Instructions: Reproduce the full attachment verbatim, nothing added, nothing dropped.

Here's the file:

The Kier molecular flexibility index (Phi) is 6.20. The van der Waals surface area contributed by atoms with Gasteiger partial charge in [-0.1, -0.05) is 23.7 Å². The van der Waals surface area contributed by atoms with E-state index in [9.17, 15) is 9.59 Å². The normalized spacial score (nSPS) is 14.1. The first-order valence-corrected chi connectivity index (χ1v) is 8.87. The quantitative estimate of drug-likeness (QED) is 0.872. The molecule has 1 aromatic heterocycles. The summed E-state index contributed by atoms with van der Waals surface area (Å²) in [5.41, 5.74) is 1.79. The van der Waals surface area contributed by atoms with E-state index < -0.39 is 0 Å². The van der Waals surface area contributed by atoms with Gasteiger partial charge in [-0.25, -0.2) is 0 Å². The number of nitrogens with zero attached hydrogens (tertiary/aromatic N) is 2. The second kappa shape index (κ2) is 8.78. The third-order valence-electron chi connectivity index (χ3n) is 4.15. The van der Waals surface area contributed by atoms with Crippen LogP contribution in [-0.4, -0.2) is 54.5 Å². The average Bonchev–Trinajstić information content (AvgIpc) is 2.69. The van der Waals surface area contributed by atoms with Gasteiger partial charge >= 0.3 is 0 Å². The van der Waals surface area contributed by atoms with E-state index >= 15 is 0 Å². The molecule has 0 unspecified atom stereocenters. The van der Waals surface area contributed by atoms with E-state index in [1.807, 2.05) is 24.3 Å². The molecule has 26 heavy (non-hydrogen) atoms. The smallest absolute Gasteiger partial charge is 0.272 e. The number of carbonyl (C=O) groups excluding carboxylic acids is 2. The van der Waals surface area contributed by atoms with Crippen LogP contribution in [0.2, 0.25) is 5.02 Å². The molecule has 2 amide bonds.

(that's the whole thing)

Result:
The Kier molecular flexibility index (Phi) is 6.20. The van der Waals surface area contributed by atoms with Gasteiger partial charge in [-0.1, -0.05) is 23.7 Å². The van der Waals surface area contributed by atoms with E-state index in [9.17, 15) is 9.59 Å². The normalized spacial score (nSPS) is 14.1. The first-order valence-corrected chi connectivity index (χ1v) is 8.87. The quantitative estimate of drug-likeness (QED) is 0.872. The molecule has 1 aromatic heterocycles. The summed E-state index contributed by atoms with van der Waals surface area (Å²) in [5.41, 5.74) is 1.79. The van der Waals surface area contributed by atoms with E-state index < -0.39 is 0 Å². The van der Waals surface area contributed by atoms with Gasteiger partial charge in [-0.25, -0.2) is 0 Å². The number of nitrogens with zero attached hydrogens (tertiary/aromatic N) is 2. The second kappa shape index (κ2) is 8.78. The third-order valence-electron chi connectivity index (χ3n) is 4.15. The van der Waals surface area contributed by atoms with Crippen LogP contribution in [-0.4, -0.2) is 54.5 Å². The average Bonchev–Trinajstić information content (AvgIpc) is 2.69. The van der Waals surface area contributed by atoms with Gasteiger partial charge >= 0.3 is 0 Å². The van der Waals surface area contributed by atoms with E-state index >= 15 is 0 Å². The molecule has 0 unspecified atom stereocenters. The van der Waals surface area contributed by atoms with E-state index in [1.807, 2.05) is 24.3 Å². The molecule has 26 heavy (non-hydrogen) atoms. The smallest absolute Gasteiger partial charge is 0.272 e. The number of carbonyl (C=O) groups excluding carboxylic acids is 2. The van der Waals surface area contributed by atoms with Crippen LogP contribution in [0.2, 0.25) is 5.02 Å². The molecule has 2 amide bonds.